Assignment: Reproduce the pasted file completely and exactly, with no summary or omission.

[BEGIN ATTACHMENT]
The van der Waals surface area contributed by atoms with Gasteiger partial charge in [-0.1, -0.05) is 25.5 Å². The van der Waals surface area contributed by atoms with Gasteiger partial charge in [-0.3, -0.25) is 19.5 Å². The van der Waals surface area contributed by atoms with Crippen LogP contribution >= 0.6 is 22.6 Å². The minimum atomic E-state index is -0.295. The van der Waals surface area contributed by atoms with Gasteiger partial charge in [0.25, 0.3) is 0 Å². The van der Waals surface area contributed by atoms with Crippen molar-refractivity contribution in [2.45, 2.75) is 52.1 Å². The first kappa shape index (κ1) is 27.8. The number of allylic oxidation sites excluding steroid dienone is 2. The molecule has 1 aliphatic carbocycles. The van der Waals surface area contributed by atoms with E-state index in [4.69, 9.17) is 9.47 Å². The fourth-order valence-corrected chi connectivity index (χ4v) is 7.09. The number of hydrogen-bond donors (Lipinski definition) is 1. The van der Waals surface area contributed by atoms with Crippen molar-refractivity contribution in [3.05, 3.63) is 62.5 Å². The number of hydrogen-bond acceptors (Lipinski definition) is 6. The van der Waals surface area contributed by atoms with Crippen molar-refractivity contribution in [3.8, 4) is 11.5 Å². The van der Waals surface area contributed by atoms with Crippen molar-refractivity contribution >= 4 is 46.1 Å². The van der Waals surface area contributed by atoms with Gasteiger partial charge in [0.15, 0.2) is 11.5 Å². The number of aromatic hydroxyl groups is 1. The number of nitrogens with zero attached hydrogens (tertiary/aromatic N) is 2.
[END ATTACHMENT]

The van der Waals surface area contributed by atoms with Gasteiger partial charge in [-0.1, -0.05) is 25.5 Å². The van der Waals surface area contributed by atoms with Gasteiger partial charge in [-0.3, -0.25) is 19.5 Å². The van der Waals surface area contributed by atoms with Crippen LogP contribution >= 0.6 is 22.6 Å². The minimum atomic E-state index is -0.295. The van der Waals surface area contributed by atoms with Gasteiger partial charge in [0.25, 0.3) is 0 Å². The van der Waals surface area contributed by atoms with Crippen molar-refractivity contribution in [2.45, 2.75) is 52.1 Å². The first kappa shape index (κ1) is 27.8. The number of allylic oxidation sites excluding steroid dienone is 2. The molecule has 1 aliphatic carbocycles. The van der Waals surface area contributed by atoms with E-state index in [4.69, 9.17) is 9.47 Å². The fourth-order valence-corrected chi connectivity index (χ4v) is 7.09. The number of hydrogen-bond donors (Lipinski definition) is 1. The van der Waals surface area contributed by atoms with Crippen molar-refractivity contribution in [3.05, 3.63) is 62.5 Å². The number of hydrogen-bond acceptors (Lipinski definition) is 6. The van der Waals surface area contributed by atoms with Crippen molar-refractivity contribution in [3.8, 4) is 11.5 Å². The van der Waals surface area contributed by atoms with Crippen molar-refractivity contribution >= 4 is 46.1 Å². The van der Waals surface area contributed by atoms with Gasteiger partial charge in [0.15, 0.2) is 11.5 Å². The number of aromatic hydroxyl groups is 1. The number of nitrogens with zero attached hydrogens (tertiary/aromatic N) is 2.